A month ago, this correspondent was trying to take a picture of a rickshaw puller one early morning in front of the Madras High Court. Irritated, he said, “Bemani, poviya andhanda” (Shameless fellow, move aside). He is one of the few thousands of the original ‘Madras Baashai’ speakers in the George Town area, where the dialect is believed to have originated, influenced and grown from the time this modern city took shape over three hundred years ago.
Liberal use of loanwords
In his speeches during Madras Week celebrations, film historian Mohan V. Raman said that ‘Madras Baashai’ was different and borrowed liberally from other languages, including Telugu, Hindi, Urdu, Sanskrit, among others. It is very unlike a regional dialect like those found in Madurai, Coimbatore, or Tirunelveli.
The language grew gradually through the labourers living in north Chennai, who picked up words from businessmen arriving from different regions. It is essentially anchored in George Town and spoken in the northern parts of the city, though a true blue Madras-vasi’s ears would perk up at the slightest accent of ‘Madras Baashai’. And it is essentially a working class dialect that flourished with trade. There are a few scholars who think that some colloquial words really have their roots in Tamil literature.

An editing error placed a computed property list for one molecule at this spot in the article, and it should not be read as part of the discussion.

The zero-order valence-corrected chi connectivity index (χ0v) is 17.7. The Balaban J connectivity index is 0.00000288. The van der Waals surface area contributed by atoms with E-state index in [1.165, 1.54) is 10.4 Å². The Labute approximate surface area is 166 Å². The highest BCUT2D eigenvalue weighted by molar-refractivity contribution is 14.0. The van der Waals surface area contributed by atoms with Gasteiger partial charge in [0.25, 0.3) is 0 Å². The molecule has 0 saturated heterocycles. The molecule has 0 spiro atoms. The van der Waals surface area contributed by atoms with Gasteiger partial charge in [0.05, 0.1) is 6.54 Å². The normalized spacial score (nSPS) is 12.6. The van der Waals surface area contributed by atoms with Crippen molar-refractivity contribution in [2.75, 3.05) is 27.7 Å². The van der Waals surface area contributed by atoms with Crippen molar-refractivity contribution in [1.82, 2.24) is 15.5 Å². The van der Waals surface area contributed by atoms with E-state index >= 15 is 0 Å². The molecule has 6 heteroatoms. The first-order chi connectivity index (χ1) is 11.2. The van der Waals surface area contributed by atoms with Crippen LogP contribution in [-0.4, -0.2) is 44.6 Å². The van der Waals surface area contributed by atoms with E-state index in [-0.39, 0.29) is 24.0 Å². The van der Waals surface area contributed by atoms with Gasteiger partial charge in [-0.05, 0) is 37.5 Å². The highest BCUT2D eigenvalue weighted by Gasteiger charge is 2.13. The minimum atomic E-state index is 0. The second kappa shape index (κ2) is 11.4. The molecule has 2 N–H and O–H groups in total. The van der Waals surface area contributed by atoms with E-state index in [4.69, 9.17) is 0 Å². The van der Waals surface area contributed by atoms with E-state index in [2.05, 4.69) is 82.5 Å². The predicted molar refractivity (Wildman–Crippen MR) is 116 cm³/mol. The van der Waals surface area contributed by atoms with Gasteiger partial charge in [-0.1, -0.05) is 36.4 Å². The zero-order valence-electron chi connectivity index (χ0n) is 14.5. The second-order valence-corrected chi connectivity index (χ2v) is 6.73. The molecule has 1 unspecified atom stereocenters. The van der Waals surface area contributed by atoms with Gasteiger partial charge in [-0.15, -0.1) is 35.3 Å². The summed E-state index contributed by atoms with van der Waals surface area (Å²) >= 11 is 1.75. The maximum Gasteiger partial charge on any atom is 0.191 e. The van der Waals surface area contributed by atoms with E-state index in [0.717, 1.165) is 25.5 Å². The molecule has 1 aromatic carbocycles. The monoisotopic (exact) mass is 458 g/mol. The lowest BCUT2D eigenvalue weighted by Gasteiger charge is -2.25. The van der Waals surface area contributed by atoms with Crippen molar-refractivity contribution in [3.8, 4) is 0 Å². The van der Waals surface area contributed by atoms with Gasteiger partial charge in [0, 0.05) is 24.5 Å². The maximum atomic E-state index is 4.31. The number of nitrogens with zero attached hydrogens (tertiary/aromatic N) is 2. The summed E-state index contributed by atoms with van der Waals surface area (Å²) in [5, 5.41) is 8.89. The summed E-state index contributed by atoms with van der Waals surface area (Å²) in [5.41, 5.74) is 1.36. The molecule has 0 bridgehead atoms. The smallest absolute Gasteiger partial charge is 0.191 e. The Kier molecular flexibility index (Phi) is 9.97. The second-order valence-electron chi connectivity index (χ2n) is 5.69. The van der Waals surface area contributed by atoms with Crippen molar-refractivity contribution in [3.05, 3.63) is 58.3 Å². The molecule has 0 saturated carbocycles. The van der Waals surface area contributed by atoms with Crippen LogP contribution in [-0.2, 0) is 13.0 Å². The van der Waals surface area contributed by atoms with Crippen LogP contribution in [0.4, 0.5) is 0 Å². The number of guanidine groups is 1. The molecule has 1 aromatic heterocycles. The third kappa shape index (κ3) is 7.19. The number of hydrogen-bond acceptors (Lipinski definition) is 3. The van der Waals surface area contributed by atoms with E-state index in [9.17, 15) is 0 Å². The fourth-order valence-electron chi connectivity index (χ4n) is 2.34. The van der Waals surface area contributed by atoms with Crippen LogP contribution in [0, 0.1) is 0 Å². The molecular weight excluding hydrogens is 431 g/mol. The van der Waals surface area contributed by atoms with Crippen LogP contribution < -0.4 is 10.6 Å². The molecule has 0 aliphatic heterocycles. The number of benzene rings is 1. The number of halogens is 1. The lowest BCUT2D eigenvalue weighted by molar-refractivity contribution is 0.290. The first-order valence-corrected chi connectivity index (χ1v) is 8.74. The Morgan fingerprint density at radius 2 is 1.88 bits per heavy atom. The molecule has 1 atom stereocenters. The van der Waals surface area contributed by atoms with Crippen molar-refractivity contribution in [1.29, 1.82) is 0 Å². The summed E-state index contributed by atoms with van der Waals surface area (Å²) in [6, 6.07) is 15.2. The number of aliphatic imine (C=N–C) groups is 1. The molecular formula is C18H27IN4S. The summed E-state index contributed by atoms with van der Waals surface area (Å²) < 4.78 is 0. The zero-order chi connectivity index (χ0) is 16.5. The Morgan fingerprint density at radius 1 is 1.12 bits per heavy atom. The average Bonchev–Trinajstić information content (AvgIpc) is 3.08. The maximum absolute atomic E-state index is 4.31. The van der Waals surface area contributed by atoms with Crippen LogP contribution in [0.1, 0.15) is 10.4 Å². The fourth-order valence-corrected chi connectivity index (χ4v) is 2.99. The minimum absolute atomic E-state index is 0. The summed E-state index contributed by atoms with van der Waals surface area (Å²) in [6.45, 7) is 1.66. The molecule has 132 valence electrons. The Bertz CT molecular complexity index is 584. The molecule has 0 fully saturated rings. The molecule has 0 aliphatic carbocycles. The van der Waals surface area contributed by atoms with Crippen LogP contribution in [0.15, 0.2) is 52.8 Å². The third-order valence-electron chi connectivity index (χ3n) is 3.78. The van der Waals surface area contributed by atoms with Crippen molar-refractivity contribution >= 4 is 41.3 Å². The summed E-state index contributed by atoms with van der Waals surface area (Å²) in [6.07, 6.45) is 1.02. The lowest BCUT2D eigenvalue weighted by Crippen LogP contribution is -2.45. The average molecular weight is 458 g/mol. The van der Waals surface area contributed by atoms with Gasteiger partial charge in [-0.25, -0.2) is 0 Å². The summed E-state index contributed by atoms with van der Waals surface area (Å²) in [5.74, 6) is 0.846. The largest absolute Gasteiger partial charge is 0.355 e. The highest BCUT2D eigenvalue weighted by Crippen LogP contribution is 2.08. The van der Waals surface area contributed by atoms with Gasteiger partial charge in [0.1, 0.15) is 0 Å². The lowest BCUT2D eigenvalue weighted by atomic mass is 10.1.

Popularised by films
Thanks to Tamil cinema, the dialect has become popular. Actors and comedians N.S. Krishnan, Cho. Ramaswamy, Thengai Srinivasan, Manorama, Suruli Rajan, Janakaraj and Loose Mohan are known for their penchant for speaking in ‘Madras Baashai’ and taking it to the masses. While N.S. Krishnan made references to the loanwords from other languages and explained how they were shortened, mentioning the example of ‘jaladosham’ which becomes ‘jalpu’ in his film Nallathambi, Cho popularised it in the song Vaa Vathiyare in Bommalattam. Kamal Haasan took to the slang in two of his films – Vasool Raja MBBS and Pammal K. Sambandam.
As modernity suffuses Chennai, one may be tempted to ask: is ‘Madras Baashai’ dying a slow death? Till people like that rickshaw puller who shooed away this reporter roam the streets of George Town, the dialect will endure.